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What is Energy in Chemistry?

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Energy in Chemistry: Energy is a physical quantity that gives a system the ability to do work. It is present in systems in different forms and can be transformed even if the overall energy value remains constant according to what the conservation principle says. The energy in chemistry is Chemical Energy.

Energy in Chemistry: Definition

By definition, chemical energy is the ability of some substances to combine with others to develop energy in the form of light, heat, and electricity. It is given by the sum of the electrons’ kinetic energy and the potential energy due to the electrical interactions between the charges present in the matter.

Chemical energy can be released during a chemical reaction, often in the form of heat – these reactions are called exothermic. In all exothermic reactions, the chemical energy of the system decreases, and the thermal energy increases.

An example of chemical energy

An example of such a reaction could be combustion, which is the reaction between a substance and the air’s oxygen. During combustion, energy in the form of heat and light is emitted.

However, another type of reaction is the endothermic one: in this case, there is a need for energy input, such as that given by heat, which triggers the reaction. An example of this reaction is chlorophyll photosynthesis: the energy of the sun, in fact, is necessary to break the chemical bonds between water and carbon dioxide, forming carbon dioxide and glucose.

Our body also has chemical energy obtained from food and oxygen in the air: this type of energy is of fundamental importance for living beings. In fact, humans use the chemical energy contained in food to feed their cellular metabolism and the various vital functions of the body through digestion.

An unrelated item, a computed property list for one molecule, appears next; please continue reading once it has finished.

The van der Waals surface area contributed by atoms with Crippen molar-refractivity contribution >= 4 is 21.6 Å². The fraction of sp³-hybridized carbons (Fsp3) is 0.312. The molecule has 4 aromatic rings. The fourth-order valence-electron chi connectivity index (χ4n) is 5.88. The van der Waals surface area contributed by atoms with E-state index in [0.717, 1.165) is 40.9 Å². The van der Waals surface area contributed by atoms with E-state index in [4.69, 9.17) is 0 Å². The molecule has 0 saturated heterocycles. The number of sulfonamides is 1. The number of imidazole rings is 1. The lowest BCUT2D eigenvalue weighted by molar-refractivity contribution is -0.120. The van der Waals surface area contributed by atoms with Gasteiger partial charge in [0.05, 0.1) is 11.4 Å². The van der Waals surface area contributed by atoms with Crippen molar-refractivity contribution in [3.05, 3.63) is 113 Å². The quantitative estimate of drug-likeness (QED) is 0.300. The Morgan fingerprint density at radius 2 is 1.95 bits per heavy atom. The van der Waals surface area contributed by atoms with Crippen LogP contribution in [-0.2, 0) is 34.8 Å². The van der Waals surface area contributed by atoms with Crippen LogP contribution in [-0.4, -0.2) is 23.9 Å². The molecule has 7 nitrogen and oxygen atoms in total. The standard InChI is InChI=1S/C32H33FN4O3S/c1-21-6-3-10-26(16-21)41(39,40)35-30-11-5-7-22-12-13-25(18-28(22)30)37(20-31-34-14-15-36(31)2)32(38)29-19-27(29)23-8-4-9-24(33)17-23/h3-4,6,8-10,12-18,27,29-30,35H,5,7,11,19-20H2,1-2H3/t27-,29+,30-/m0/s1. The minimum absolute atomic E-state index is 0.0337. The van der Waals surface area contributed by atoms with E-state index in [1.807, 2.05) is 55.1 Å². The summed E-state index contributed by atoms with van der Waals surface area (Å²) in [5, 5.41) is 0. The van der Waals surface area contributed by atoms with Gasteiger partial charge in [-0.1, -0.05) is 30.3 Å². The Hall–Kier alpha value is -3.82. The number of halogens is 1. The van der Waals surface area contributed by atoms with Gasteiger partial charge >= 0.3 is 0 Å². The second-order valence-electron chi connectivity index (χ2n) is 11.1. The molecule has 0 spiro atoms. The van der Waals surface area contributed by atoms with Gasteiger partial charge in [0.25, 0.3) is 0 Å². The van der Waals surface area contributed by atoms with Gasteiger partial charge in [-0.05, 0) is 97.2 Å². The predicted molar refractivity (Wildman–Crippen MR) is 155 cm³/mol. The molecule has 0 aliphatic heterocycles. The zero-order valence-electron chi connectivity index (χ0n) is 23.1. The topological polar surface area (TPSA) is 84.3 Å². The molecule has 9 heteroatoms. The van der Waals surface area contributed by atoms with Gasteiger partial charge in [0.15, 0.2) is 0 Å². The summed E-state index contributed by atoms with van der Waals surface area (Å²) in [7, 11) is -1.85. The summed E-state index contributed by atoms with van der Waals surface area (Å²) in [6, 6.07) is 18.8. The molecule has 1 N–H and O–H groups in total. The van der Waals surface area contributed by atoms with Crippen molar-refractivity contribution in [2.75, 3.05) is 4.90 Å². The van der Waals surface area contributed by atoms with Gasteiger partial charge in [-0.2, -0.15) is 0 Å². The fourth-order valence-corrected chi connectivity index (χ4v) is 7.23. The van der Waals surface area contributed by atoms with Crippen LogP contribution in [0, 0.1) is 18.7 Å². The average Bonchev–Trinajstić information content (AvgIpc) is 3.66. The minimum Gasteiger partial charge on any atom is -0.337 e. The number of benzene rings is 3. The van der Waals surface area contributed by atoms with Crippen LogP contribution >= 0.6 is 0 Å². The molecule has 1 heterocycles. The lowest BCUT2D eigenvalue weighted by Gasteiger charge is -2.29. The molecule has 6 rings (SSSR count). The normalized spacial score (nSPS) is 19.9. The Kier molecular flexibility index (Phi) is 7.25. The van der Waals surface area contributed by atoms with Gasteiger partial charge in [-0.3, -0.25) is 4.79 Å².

During digestion, the molecules in our food are broken down into smaller pieces. A chemical reaction is involved in this decomposition process: therefore, energy is produced that heats the body, repairs it, and makes it able to move.

Chemical energy in nature

In nature, there are several substances defined as forms of stored chemical energy: biomass, coal, or oil. In this case, after the release of energy, the substance’s transformation into a completely new one occurs. An example of this process is the wood that turns into ash at the end of the combustion.

Therefore, the substances in question allow us to fully understand how much this type of energy and chemical reactions surround us in everyday life.

In this case, renewable material is biomass, a term used to indicate all organic, vegetable, or animal origin materials, which have NOT undergone fossilization processes and used for energy purposes such as wood, pellets, or agri-food waste.

Through the most modern energy recovery technologies, it is possible to recover heat and electricity.

Currently, biomass energy is highly cost-effective, given that, thanks to photosynthesis, the countryside and woods continue to produce energy in the form of leaves, trees, shrubs, or crop scraps unused by the agricultural sector.

Biomass can be used in regular boilers and thermal power stations or co-generative systems that simultaneously produce heat and electricity.

Finally, another device capable of exploiting chemical energy is the battery: it is a device that allows the transformation of chemical energy into electrical energy.

A reaction occurs inside a cell that causes the oxidation of a substance with loss of electrons and the consequent acquisition of electrons by another substance. This flow generates a continuous electric current: the battery discharges when the chemical reaction reaches equilibrium.

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